Understanding the correct metaphor for mealtime is crucial for ensuring they occur and that they are positive experiences because metaphors “structure how we perceive, what we think, and what we do” (Lakoff and Johnson, 2003, p. 4). Mealtime should be conceptualized as a consecrated space, that is, a space and time intentionally set apart for the purposes of minimizing distractions, facilitating quality conversations, and enjoying the presence of one another. It should feature a safe, nurturing, and empathic environment that makes commonplace authentic and vulnerable conversations wherein the other members of the family actively listen to the person speaking. Mealtime is a sacred space. This metaphor, of course, represents mealtime idealistically. Although mealtime will inevitably fail to go as planned from time to time, this metaphor emphasizes its importance, helps parents frame what mealtime should be, orients them to the type of environment and specific types of behaviors that should be present, and provides an impetus for making mealtime happen while increasing the likelihood that it is a positive experience. It also provides a benchmark of evaluation for current mealtime experiences for the family. One implication that flows from the sacred space metaphor is the necessity of mitigating distractions. If experiences are to be disclosed, empathy present, another’s presence enjoyed, and the listening members attentive, distractions must be minimized.
In our current cultural moment, this admission brings the relationship between cell phones and the table into the forefront of our discussion. Cell phones are distracting at the table. To be clear, it is possible to make good use of phones at the table, but everyone must operate under the same technological etiquette. Some families completely ban phones, others only use them to share text, emails, or pictures with each other, while different families use them to settle factual disagreements (Fishel, 2016, p. 518). Nonetheless, it is impossible to replace quality interpersonal, familial interactions, and the mere presence of a cell phone decreases the quality of conversation and empathy amongst participants according to the I-Phone Effect (Mirsa et al., 2016).
Kahneman’s (1973) cognitive capacity theory elucidates this phenomena. Simply put, if we try to give our attention to too many things at once, we become overloaded. Attention is a cognitive resource, so whatever we direct our attention to becomes part of the load on our cognitive capacity, which is like a pie. When we direct our attention at something, it takes a piece of the pie, which leaves less of the attentional pie to distribute to other activities. When cell phones are present at the table, attention is directed primarily towards the phone and away from the conversation. In other words, the person is distracted and must shift the brunt of their attentional resources between phone and conversation, reducing the quality of the conversation, connection with the family, and subsequent empathy displayed towards the other member because the experience is not truly being shared. This experience is not truly shared because the phone user is not being present for the others with their mind, which makes it difficult for them to be present emotionally for the others. Similar to the chocolate study, distraction detracts from the intensity, and in this case enjoyment, of the perceived meal experience. Give your family as much of your attention as you can at the sacred space of the table! They deserve it!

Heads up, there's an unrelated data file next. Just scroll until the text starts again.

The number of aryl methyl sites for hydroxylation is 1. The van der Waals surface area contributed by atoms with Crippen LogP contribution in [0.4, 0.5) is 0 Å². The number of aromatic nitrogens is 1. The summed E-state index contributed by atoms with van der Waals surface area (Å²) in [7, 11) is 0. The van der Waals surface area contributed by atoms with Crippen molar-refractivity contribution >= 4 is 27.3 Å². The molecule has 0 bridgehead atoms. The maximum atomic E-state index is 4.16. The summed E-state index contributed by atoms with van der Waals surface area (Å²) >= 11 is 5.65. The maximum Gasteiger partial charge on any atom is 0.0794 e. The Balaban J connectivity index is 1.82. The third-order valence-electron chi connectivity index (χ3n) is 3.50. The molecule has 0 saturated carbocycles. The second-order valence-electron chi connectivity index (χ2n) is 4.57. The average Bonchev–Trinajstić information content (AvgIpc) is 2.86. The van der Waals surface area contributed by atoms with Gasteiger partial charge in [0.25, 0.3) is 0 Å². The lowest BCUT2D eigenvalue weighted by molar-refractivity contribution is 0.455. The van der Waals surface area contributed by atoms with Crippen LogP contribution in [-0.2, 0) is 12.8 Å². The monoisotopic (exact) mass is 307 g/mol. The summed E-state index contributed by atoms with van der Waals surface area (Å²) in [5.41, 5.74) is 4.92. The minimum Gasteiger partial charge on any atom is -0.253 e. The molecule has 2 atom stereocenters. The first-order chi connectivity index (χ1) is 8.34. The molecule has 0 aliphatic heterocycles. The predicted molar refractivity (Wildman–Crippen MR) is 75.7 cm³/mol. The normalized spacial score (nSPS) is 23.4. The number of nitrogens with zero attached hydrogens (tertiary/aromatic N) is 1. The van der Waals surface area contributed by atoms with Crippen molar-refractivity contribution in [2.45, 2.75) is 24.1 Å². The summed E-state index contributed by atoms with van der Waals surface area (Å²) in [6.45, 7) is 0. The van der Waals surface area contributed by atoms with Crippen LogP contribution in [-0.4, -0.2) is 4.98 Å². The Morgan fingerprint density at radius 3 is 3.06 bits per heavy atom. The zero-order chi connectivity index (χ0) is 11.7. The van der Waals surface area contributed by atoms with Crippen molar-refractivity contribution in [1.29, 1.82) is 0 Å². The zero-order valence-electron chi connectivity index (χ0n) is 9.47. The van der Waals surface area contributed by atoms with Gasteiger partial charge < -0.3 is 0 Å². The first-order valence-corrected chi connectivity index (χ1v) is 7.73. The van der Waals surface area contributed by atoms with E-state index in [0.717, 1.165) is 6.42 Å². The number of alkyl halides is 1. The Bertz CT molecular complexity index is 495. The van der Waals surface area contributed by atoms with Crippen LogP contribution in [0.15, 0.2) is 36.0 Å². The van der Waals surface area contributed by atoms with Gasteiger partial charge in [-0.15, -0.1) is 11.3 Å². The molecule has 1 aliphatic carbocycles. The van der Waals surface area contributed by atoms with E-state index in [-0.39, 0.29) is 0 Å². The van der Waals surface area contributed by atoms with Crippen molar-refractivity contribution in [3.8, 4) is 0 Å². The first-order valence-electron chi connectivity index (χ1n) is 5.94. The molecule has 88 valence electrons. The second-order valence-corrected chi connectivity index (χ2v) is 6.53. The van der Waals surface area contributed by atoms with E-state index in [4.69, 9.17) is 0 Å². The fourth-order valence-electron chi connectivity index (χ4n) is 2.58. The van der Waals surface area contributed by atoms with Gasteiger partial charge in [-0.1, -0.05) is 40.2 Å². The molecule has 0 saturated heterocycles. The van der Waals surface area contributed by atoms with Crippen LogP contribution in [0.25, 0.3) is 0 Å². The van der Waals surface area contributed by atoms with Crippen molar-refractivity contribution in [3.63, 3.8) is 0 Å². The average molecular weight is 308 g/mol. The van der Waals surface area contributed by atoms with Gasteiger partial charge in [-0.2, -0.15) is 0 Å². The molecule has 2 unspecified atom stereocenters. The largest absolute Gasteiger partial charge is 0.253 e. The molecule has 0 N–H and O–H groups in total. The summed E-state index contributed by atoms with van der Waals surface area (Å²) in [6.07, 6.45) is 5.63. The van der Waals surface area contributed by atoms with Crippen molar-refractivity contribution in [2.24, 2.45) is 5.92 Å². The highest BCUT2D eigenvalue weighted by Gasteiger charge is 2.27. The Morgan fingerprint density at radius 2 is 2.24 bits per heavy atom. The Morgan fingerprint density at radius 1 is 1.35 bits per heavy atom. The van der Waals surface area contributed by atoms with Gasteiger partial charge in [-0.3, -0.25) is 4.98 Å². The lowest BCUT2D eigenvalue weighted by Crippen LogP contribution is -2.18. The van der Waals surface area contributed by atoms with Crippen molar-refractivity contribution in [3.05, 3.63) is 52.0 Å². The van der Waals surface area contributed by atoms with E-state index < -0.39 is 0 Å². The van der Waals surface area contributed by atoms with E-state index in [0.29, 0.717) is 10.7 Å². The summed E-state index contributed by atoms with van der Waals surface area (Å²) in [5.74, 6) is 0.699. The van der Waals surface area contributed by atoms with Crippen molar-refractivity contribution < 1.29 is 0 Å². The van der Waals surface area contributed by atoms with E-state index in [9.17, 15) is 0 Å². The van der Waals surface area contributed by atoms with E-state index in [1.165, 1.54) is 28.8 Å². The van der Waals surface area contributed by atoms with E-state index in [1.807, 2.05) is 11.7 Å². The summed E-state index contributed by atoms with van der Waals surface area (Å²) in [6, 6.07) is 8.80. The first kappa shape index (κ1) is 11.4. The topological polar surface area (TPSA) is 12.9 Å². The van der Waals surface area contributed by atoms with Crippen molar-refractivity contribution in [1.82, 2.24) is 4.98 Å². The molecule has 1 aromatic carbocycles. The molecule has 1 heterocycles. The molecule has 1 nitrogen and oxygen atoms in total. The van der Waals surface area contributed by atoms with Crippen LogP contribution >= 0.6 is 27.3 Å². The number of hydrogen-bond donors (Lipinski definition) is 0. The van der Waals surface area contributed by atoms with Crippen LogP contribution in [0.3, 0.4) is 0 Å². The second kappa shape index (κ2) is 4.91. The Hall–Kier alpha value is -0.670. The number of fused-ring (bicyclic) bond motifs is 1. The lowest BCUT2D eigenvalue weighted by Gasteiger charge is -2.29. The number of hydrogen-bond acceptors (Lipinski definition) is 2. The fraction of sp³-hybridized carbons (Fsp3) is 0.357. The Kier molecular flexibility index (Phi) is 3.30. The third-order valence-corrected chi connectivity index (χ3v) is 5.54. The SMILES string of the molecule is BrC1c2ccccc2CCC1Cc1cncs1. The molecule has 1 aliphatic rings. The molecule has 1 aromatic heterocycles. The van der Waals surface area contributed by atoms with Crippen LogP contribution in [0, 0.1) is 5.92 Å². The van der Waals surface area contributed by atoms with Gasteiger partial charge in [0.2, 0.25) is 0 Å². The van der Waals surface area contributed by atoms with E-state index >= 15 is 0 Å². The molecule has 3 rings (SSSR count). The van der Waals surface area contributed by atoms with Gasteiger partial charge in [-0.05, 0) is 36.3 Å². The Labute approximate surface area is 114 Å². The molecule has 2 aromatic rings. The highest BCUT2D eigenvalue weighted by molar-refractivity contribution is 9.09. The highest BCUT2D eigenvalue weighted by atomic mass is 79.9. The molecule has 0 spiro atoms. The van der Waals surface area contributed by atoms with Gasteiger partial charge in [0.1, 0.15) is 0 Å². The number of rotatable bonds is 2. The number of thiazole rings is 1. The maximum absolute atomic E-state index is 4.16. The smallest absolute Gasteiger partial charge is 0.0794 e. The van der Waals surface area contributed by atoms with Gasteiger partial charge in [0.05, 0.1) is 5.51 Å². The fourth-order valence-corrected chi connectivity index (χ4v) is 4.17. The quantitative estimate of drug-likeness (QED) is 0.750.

Boothby, E. J., Clark, M. S., & Bargh, J. A. (2014). Shared experiences are amplified. Psychological science, 25(12), 2209-2216.
Fishel, A. K. (2016). Harnessing the power of family dinners to create change in family therapy. Australian and New Zealand Journal of Family Therapy, 37(4), 514-527.
Jones, B. (2015). The Dinner Table as a Place of Connection, Brokenness and Blessing. DTS Magazine.
Kahneman, D. (1973). Attention and effort (Vol. 1063, pp. 218-226). Englewood Cliffs, NJ: Prentice-Hall.
Lakoff, G., & Johnson, M. (2008). Metaphors we live by. University of Chicago press.
Misra, S., Cheng, L., Genevie, J., & Yuan, M. (2016). The iPhone effect: The quality of in-person social interactions in the presence of mobile devices. Environment and Behavior, 48(2), 275-298.